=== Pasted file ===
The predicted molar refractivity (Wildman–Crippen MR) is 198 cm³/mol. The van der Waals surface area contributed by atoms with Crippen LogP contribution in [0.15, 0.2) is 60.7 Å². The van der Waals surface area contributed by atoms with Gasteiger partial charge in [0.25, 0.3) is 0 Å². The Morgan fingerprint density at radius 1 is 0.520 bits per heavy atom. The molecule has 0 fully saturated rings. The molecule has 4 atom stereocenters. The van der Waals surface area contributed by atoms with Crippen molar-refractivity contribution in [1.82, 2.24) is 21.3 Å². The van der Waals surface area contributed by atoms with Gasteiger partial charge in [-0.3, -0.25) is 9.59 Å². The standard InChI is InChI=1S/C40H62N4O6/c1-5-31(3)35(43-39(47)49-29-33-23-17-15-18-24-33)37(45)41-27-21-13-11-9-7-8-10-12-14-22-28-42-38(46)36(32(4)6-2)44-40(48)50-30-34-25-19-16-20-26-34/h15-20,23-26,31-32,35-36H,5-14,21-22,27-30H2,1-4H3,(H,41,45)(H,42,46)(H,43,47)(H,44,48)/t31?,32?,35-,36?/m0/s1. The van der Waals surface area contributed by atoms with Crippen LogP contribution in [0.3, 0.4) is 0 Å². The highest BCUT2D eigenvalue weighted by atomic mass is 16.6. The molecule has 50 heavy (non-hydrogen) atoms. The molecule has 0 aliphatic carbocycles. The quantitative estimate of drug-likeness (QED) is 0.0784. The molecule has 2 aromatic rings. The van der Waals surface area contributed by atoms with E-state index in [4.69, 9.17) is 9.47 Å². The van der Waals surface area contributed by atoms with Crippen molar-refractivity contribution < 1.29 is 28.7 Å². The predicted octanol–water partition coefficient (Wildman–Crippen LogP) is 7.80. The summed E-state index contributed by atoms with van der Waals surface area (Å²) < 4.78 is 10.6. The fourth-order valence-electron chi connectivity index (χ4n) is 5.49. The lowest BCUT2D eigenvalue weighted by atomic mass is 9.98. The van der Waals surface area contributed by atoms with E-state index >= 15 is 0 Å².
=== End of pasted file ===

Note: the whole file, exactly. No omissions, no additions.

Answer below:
The predicted molar refractivity (Wildman–Crippen MR) is 198 cm³/mol. The van der Waals surface area contributed by atoms with Crippen LogP contribution in [0.15, 0.2) is 60.7 Å². The van der Waals surface area contributed by atoms with Gasteiger partial charge in [0.25, 0.3) is 0 Å². The Morgan fingerprint density at radius 1 is 0.520 bits per heavy atom. The molecule has 0 fully saturated rings. The molecule has 4 atom stereocenters. The van der Waals surface area contributed by atoms with Crippen molar-refractivity contribution in [1.82, 2.24) is 21.3 Å². The van der Waals surface area contributed by atoms with Gasteiger partial charge in [-0.3, -0.25) is 9.59 Å². The standard InChI is InChI=1S/C40H62N4O6/c1-5-31(3)35(43-39(47)49-29-33-23-17-15-18-24-33)37(45)41-27-21-13-11-9-7-8-10-12-14-22-28-42-38(46)36(32(4)6-2)44-40(48)50-30-34-25-19-16-20-26-34/h15-20,23-26,31-32,35-36H,5-14,21-22,27-30H2,1-4H3,(H,41,45)(H,42,46)(H,43,47)(H,44,48)/t31?,32?,35-,36?/m0/s1. The van der Waals surface area contributed by atoms with Crippen LogP contribution in [0.3, 0.4) is 0 Å². The highest BCUT2D eigenvalue weighted by atomic mass is 16.6. The molecule has 50 heavy (non-hydrogen) atoms. The molecule has 0 aliphatic carbocycles. The quantitative estimate of drug-likeness (QED) is 0.0784. The molecule has 2 aromatic rings. The van der Waals surface area contributed by atoms with E-state index in [4.69, 9.17) is 9.47 Å². The van der Waals surface area contributed by atoms with Crippen molar-refractivity contribution < 1.29 is 28.7 Å². The predicted octanol–water partition coefficient (Wildman–Crippen LogP) is 7.80. The summed E-state index contributed by atoms with van der Waals surface area (Å²) < 4.78 is 10.6. The fourth-order valence-electron chi connectivity index (χ4n) is 5.49. The lowest BCUT2D eigenvalue weighted by atomic mass is 9.98. The van der Waals surface area contributed by atoms with E-state index >= 15 is 0 Å².